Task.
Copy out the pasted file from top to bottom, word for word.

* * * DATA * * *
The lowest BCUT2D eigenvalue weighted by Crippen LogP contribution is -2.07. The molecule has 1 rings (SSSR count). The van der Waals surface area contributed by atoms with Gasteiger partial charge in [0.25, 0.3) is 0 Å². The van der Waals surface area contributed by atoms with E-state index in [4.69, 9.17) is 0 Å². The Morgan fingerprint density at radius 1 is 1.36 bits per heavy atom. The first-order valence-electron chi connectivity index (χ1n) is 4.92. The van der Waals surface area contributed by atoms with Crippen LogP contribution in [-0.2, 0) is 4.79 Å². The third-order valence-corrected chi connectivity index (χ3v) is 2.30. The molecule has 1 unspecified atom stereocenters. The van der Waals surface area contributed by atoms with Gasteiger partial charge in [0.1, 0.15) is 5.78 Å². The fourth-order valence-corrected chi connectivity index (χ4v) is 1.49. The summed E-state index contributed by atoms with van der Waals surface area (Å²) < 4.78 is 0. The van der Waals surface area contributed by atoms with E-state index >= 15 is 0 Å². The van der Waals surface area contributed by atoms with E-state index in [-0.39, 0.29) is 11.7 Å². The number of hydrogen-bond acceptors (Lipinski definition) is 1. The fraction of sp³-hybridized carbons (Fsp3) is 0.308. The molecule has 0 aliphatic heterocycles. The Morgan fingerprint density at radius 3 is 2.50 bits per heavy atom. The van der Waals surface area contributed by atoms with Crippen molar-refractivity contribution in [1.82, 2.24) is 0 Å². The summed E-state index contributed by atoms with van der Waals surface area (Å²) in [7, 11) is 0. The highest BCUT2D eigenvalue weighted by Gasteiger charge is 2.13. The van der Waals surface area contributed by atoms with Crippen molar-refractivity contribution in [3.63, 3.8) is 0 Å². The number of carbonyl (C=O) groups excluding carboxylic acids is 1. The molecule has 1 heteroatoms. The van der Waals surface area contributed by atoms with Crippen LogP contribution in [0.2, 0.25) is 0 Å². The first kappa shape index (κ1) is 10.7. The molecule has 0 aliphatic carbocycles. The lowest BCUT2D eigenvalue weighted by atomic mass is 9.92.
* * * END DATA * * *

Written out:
The lowest BCUT2D eigenvalue weighted by Crippen LogP contribution is -2.07. The molecule has 1 rings (SSSR count). The van der Waals surface area contributed by atoms with Gasteiger partial charge in [0.25, 0.3) is 0 Å². The van der Waals surface area contributed by atoms with E-state index in [4.69, 9.17) is 0 Å². The Morgan fingerprint density at radius 1 is 1.36 bits per heavy atom. The first-order valence-electron chi connectivity index (χ1n) is 4.92. The van der Waals surface area contributed by atoms with Crippen LogP contribution in [-0.2, 0) is 4.79 Å². The third-order valence-corrected chi connectivity index (χ3v) is 2.30. The molecule has 1 unspecified atom stereocenters. The van der Waals surface area contributed by atoms with Gasteiger partial charge in [0.1, 0.15) is 5.78 Å². The fourth-order valence-corrected chi connectivity index (χ4v) is 1.49. The summed E-state index contributed by atoms with van der Waals surface area (Å²) < 4.78 is 0. The van der Waals surface area contributed by atoms with E-state index >= 15 is 0 Å². The van der Waals surface area contributed by atoms with E-state index in [-0.39, 0.29) is 11.7 Å². The number of hydrogen-bond acceptors (Lipinski definition) is 1. The fraction of sp³-hybridized carbons (Fsp3) is 0.308. The molecule has 0 aliphatic heterocycles. The Morgan fingerprint density at radius 3 is 2.50 bits per heavy atom. The van der Waals surface area contributed by atoms with Crippen molar-refractivity contribution in [1.82, 2.24) is 0 Å². The summed E-state index contributed by atoms with van der Waals surface area (Å²) in [7, 11) is 0. The highest BCUT2D eigenvalue weighted by Gasteiger charge is 2.13. The van der Waals surface area contributed by atoms with Crippen molar-refractivity contribution in [3.63, 3.8) is 0 Å². The number of carbonyl (C=O) groups excluding carboxylic acids is 1. The molecule has 1 heteroatoms. The van der Waals surface area contributed by atoms with Crippen LogP contribution in [0.2, 0.25) is 0 Å². The first kappa shape index (κ1) is 10.7. The molecule has 0 aliphatic carbocycles. The lowest BCUT2D eigenvalue weighted by atomic mass is 9.92.